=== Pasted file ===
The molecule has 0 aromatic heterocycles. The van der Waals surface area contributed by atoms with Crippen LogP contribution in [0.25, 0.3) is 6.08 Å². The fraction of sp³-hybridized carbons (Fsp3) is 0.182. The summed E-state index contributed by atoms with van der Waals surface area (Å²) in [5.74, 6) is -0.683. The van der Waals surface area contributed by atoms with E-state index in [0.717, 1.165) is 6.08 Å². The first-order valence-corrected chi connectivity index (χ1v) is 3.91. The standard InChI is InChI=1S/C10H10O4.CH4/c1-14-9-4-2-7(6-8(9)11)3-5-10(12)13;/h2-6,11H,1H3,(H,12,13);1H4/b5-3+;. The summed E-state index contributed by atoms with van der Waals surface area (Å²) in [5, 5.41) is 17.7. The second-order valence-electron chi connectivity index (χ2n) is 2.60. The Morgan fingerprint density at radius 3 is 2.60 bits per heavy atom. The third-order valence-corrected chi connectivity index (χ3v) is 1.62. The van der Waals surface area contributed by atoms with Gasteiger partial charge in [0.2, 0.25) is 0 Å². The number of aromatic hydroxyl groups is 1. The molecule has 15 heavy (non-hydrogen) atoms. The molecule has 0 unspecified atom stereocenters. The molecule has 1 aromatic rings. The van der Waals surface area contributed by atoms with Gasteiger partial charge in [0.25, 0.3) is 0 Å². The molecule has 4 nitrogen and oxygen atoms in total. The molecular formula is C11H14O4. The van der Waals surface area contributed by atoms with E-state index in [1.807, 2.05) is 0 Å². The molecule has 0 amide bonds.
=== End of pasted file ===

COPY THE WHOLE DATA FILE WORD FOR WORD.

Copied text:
The molecule has 0 aromatic heterocycles. The van der Waals surface area contributed by atoms with Crippen LogP contribution in [0.25, 0.3) is 6.08 Å². The fraction of sp³-hybridized carbons (Fsp3) is 0.182. The summed E-state index contributed by atoms with van der Waals surface area (Å²) in [5.74, 6) is -0.683. The van der Waals surface area contributed by atoms with E-state index in [0.717, 1.165) is 6.08 Å². The first-order valence-corrected chi connectivity index (χ1v) is 3.91. The standard InChI is InChI=1S/C10H10O4.CH4/c1-14-9-4-2-7(6-8(9)11)3-5-10(12)13;/h2-6,11H,1H3,(H,12,13);1H4/b5-3+;. The summed E-state index contributed by atoms with van der Waals surface area (Å²) in [5, 5.41) is 17.7. The second-order valence-electron chi connectivity index (χ2n) is 2.60. The Morgan fingerprint density at radius 3 is 2.60 bits per heavy atom. The third-order valence-corrected chi connectivity index (χ3v) is 1.62. The van der Waals surface area contributed by atoms with Gasteiger partial charge in [0.2, 0.25) is 0 Å². The number of aromatic hydroxyl groups is 1. The molecule has 15 heavy (non-hydrogen) atoms. The molecule has 0 unspecified atom stereocenters. The molecule has 1 aromatic rings. The van der Waals surface area contributed by atoms with Gasteiger partial charge in [0.25, 0.3) is 0 Å². The molecule has 4 nitrogen and oxygen atoms in total. The molecular formula is C11H14O4. The van der Waals surface area contributed by atoms with E-state index in [1.807, 2.05) is 0 Å². The molecule has 0 amide bonds.